But then she started vomiting frequently, and even had difficulty turning her head, which meant having to cancel her driving lessons. An MRI scan did not detect anything abnormal, and a doctor even suggested that she had bulimia, an eating disorder.
“She was very upset with the remarks,” said Mdm Goh, in disbelief herself.
Sing Yu suffered with the symptoms for a year. Doctors were unable to diagnose the problem and only prescribed medication to stop the vomiting, until one noticed that one of her eyeballs was not moving.
He ordered another MRI scan – one that showed a brain tumour which had developed to grade 2.
Cancer tumours are generally graded as 1, 2, 3, or 4, depending on the amount of abnormality. But Sing Yu’s parents had no idea what the implications were.
“I said, ‘What is brain tumour’? I didn’t even know how serious it was,” Mdm Goh recalled.
FALSE HOPE, AND HARD CHOICES
At stage 2, the tumour was still considered slow-growing and an operation was immediately arranged to remove it in November 2014.
Within a week, Sing Yu was discharged with an optimistic prognosis; most of the tumour had been removed. “We were very delighted. We thought she had gotten through it,” said Mr Lim.
The family went ahead with the year-end holiday to Japan that they had planned earlier. Sing Yu loved the trip. Everything seemed to be going well.
But two months into 2015, a routine MRI scan showed that the tumour had resurfaced and grown back to 30 per cent of its original size, with signs of grade 3 and grade 4 development. The family was shocked.
“How could it be? The surgeon also could not explain why,” said Mdm Goh helplessly.
Sing Yu went for radiotherapy and chemotherapy treatments. But on her 22nd birthday, in October 2015, another MRI scan revealed an ominous sign: A lot of bright areas in the film. The tumour had progressed to grade 4, and she was diagnosed with the aggressive and deadly GBM which currently has no cure, doctors told the devastated family.
Doctors gave her one to three months to live if she didn’t go for an operation. With surgery, she could possibly survive for another six months – but as this would be her second brain operation, the risks were much higher: She could become bedridden, end up in a coma, or die.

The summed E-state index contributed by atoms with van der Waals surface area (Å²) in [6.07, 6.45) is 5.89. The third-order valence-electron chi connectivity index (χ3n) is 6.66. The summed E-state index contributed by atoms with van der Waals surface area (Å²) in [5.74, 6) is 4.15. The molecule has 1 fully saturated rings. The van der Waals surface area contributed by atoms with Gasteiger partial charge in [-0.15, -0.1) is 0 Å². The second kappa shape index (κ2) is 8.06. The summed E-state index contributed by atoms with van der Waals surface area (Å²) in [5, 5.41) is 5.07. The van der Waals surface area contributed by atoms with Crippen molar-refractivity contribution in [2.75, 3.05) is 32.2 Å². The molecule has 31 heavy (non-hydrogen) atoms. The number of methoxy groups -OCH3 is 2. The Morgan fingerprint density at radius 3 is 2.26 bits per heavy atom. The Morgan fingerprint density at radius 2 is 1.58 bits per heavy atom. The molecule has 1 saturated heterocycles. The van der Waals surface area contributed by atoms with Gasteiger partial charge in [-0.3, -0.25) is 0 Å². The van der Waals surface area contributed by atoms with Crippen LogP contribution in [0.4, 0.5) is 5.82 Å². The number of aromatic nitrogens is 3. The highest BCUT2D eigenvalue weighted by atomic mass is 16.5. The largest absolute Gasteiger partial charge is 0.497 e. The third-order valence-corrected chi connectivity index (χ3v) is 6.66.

“The doctors didn’t offer anything else,” said Mdm Goh.
What choice did we have? Of course we fought for survival.
The operation succeeded in removing most of the tumour – not all, because it sat on her brain stem. But one side of her brain was affected, her mum said. Sing Yu remained in a near-vegetative state, and was transferred to the ICU where her breathing had to be supported by a ventilator.
The prognosis was poor: The GMB would likely manifest again soon, the couple was told, and so, they were advised to remove the ventilator.
“I said no,” said Mdm Goh, still upset at the memory.
Against the better judgement of the doctors, the couple brought their daughter home to celebrate Chinese New Year in 2016, after a nursing team taught them how to attend to her needs and to use the various medical equipment needed to keep her alive.
WATCH: The depth of their devotion and heartache (9:52)
DAY INTO NIGHT: THE BURDEN OF CARE
The Lims’ first task was to look for a caregiver skilled in home-care nursing. One took up the job but quit after a few days, saying that their daughter’s condition was too stressful to handle.
So the Lims took on the full-time role themselves. It means having to hold constant vigil at their daughter’s bedside and being attuned to her every need – a tough task when she can’t communicate.
During the times that CNA Insider visited, Sing Yu’s eyes were opened and unfocused. Lying on Hello Kitty bedsheets with her hair braided the way she likes, she barely moved except for slight twitches, awkward shifts of her shoulders, and her tongue darting in and out at times, a sign of discomfort.
“She doesn’t blink enough so her eyes can become dry and very, very red,” said Mdm Goh. “The nurses asked me to help her close her eyelids and blink her eyes.”
They also have to constantly monitor her respiratory rate and bowel movement, which they meticulously jot down on a clipboard, in the event of any abnormal behaviour that would require immediate attention.
They feed her by pouring milk formula through a tube into the stomach, and a cough assist machine is used to draw out phlegm from her lungs while a suction machine clears the phlegm.